Nestled away in the small Wyoming town of Laramie there is a band making some of today’s best new indie rock. Wynona has released their second full-length album after a six-year hiatus from releasing new music. The band offers up a ten-track album called Great Big Room. Finding a specific box to put Wynona in would be tough. At their core, they come from the very beginnings of Emo music, but today they fall more comfortably into the two subgenres of Shoegaze and Dream Pop. To say this their sound is melodic, dreamy, and laced with lyrics of emotional reformation. However don’t be fooled, most of their songs feature heavier riffs and jams led by overdriven guitars and big drums.
Like all my album reviews I will look for the good in these alums and break down some of my favorite songs.
Great Big Room
The first single from the album is also its namesake. The song transports you to a scene of a 2012 Hipster House Party directed by Wes Anderson. You see a young 20-something guy with slouched back beanie and flannel shirt wearing skinny jeans neatly cuffed above his Chelsea boots. He is gazing longingly at the girl in a navy dress with anchors on it. Her eyes pear back from underneath her bangs. The vinyls are spinning the house is warm and the sound of the candles crankling is all they hear as they both wonder if they can use this person to fill their emptiness. Sorry to get deep there but that’s what is great about Wynona’s songs. They create a time and place that you can walk around and interact with.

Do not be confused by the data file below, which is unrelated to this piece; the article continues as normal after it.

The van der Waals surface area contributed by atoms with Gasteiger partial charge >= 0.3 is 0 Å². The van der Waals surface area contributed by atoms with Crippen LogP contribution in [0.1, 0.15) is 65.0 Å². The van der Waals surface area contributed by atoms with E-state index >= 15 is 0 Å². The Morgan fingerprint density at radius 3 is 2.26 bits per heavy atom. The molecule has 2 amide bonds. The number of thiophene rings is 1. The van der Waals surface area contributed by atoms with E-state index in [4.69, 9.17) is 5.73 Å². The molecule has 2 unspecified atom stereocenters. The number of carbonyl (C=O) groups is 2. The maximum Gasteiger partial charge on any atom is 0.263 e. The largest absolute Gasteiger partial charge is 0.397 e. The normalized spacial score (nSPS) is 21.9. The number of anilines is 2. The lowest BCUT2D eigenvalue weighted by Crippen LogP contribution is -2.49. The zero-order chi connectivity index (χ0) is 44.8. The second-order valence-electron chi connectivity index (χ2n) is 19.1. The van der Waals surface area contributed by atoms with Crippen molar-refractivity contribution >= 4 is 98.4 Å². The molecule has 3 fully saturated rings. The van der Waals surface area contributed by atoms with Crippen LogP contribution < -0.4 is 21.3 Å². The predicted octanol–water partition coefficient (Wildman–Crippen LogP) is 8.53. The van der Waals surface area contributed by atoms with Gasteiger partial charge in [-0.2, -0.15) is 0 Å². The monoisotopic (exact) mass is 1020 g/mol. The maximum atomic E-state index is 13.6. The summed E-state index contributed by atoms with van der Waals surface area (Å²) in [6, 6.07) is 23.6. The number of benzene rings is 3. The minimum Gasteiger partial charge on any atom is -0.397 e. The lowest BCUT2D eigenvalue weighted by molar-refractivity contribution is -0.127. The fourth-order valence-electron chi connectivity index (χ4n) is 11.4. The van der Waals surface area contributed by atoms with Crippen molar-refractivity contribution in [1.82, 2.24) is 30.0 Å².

The second single off of the album “A Lighthouse” starts stripped down and melodic. An acoustic guitar with wondering vocals and a space synth riff lightly twinkles in the background. At 2:47 the rhythm takes a slight shift upwards towards a seemingly happier place. Until the heavy over modulated guitars come in and Wynona shows a sense of control that they will later let go of. As the song careens off the emotional cliff I am left with one lasting impression. “A Lighthouse” is the kind of song you put on a loop because it didn’t hurt you enough the first time. (Right clicks and adds to “It’s A Sad One” Playlist)
It’s a banger, it slaps, it’s a fine little ditty. Might be my favorite song on the album. The riffs are infectious. The opening guitar riff is met with the dancy two-step of a drum line that I am always a sucker for. The verses may be the brightest the vocals get on the album. It truly is a great song but it turns into a full-blown banger at the 2:36 mark. The song goes into a downright nasty jam session that swings from dancy to heavy so flawlessly that it blows my mind every time.
“Tired Eyes” is “Tired Words”, depressed older brother. Gone are the dancy drums and bright vocals. Instead, they are replaced with mellow drama at its finest. The Guitars feel heavy like the latter days of Led Zepplin. You find yourself in a slow-motion head bang that is reserved for only the heaviest of songs. The song trudges along through the mud until 2:55 when it goes into a breakdown. Don’t let the acoustic guitar and harmonies of this bridge fool you. What follows are some of the nastiest, gross, soaking-wet jams I have ever heard.
On a side note particularly on this song, I want to point out the drums. They keep the song from sputtering or getting stuck. They drive everything along at a perfect pace that reminds me of what John Bonham use to do for Zepplin. This song fucks the end of the story.
Untilmetly, Wynona’s Great Big Room is great. Finding new music in today’s world is hard. It is even harder to find it in your own backyard. I’m happy to say that Wynona has presented an album that every former emo kid, hipster, and millennial can fall in love with.